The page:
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Rankin Inlet flooded with applicants for food security program

More than 900 applicants approved in three weeks
Rankin Inlet senior administrative officer Darren Flynn is extremely proud of how fast his staff processed more than 900 applications to the Inuit Child First/Jordan's Principle Food Security program in June.

The Hamlet of Rankin Inlet has received more than 900 applications to date for its Inuit Child First/Jordan's Principle Food Security program as the start-up date for the program draws ever closer.

The municipality collected applications at the community hall for three days this past week, with seven hamlet representatives processing registrations on June 25, 26 and 27.

As the hamlet continues to accept applications, parents are reminded that in order to qualify, Inuit children must be under 18 years of age, be a permanent resident of Rankin Inlet, and be able to produce the child's Nunavut Tunngavik Inc. card and either a Nunavut health card or birth certificate.

Only parent(s) can register their child and registration must be made in-person. No online or emailed applications are being accepted at this time.

Jordan’s Principle allows for $500 per month support each for youth 18 and younger, with an extra $250 for youth aged one day to three years from the Inuit Child First Initiative/Jordan’s Principle programs through partnership with the Indigenous Kids Network of Canada. It will allow parents to purchase groceries.

Rankin senior administrative officer Darren Flynn said he knew the hamlet could expect somewhere in the neighbourhood of 1,000 applications when the process began.

He said the municipality is still registering a couple of people a day as families return to town.

I'm looking forward to getting the program rolled out,” said Flynn.

The finish line has always been towards the end of June to the first part of July and, right now, that entry is getting pretty close to being finished. Once that's done, we'll load them with the stores and then, after that, people will be able to start.

I'm expecting it to launch before the end of this week. But as much as we can move it up, we will.”

Flynn said every store in town is eligible to be used by the successful applicants.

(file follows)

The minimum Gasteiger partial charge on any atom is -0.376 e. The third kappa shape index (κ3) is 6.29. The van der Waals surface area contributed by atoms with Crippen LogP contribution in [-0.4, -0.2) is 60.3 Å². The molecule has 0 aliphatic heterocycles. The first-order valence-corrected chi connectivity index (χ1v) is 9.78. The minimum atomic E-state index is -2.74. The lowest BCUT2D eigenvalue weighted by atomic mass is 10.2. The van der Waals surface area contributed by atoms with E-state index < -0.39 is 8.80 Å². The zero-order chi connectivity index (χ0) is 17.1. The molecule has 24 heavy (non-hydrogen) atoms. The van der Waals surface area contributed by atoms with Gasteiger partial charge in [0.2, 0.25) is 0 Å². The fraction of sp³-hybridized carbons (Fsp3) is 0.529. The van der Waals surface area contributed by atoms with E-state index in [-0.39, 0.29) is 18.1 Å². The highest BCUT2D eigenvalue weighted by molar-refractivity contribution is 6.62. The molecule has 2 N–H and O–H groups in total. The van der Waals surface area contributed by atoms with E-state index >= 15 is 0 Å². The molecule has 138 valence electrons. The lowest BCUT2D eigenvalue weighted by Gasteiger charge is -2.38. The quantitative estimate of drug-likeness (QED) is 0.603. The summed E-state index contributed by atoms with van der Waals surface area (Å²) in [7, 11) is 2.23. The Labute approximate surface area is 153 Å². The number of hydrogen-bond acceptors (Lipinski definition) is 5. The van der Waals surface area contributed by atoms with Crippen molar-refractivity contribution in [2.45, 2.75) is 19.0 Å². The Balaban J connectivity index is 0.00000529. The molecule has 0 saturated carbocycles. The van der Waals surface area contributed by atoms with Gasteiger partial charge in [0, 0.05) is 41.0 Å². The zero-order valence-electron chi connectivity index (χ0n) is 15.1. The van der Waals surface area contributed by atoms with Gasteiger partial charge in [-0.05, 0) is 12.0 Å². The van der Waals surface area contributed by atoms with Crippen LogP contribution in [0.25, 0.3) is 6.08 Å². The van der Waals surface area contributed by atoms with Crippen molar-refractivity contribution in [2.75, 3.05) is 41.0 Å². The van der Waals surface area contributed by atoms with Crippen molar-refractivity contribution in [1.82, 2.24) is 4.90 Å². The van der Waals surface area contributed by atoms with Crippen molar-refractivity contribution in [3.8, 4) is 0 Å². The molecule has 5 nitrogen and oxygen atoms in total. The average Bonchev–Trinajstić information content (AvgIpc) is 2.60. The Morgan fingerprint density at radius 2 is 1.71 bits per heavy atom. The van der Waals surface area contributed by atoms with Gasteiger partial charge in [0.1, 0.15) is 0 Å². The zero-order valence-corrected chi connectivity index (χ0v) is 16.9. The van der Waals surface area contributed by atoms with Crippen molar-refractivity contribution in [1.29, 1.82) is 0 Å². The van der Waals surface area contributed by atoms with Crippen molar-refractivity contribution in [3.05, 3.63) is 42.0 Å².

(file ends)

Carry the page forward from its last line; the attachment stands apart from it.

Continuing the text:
He said he thinks people are going to benefit well from the program.

I was talking to a single Mom last night at one of the stores and she feels a great sense of relief coming from it, so, I mean, that's exactly why we're doing it is to help people.

This program will give people some breathing room, yes. I don't think the intention was that it would totally replace what people were spending on groceries, but it will certainly supplement it very nicely and allow them to have good quality food.”

Flynn said the three schools in Rankin Inlet will still be delivering their breakfast programs for the next few years.

He said the hamlet continues to be a partner in that with funding through its community wellness program.

We have a five-year funding agreement for community wellness with the government. A cornerstone of that is well over $100,000 targeted at the school breakfast programs being continued.

We're into our second five-year agreement with the Department of Health. This past year was our first year in our new five-year agreement.

Right now, I think there's some expectation that this program should have been rolled out sooner, but I think the staff have done an incredible job at getting this to where it needs to be.

I know very few organizations, anywhere, that will take 900 applications on anything and process them in three weeks — and this is not your typical program/funding agreement. It has tremendous reporting requirements.”

About the Author: Darrell Greer, Local Journalism Initiative

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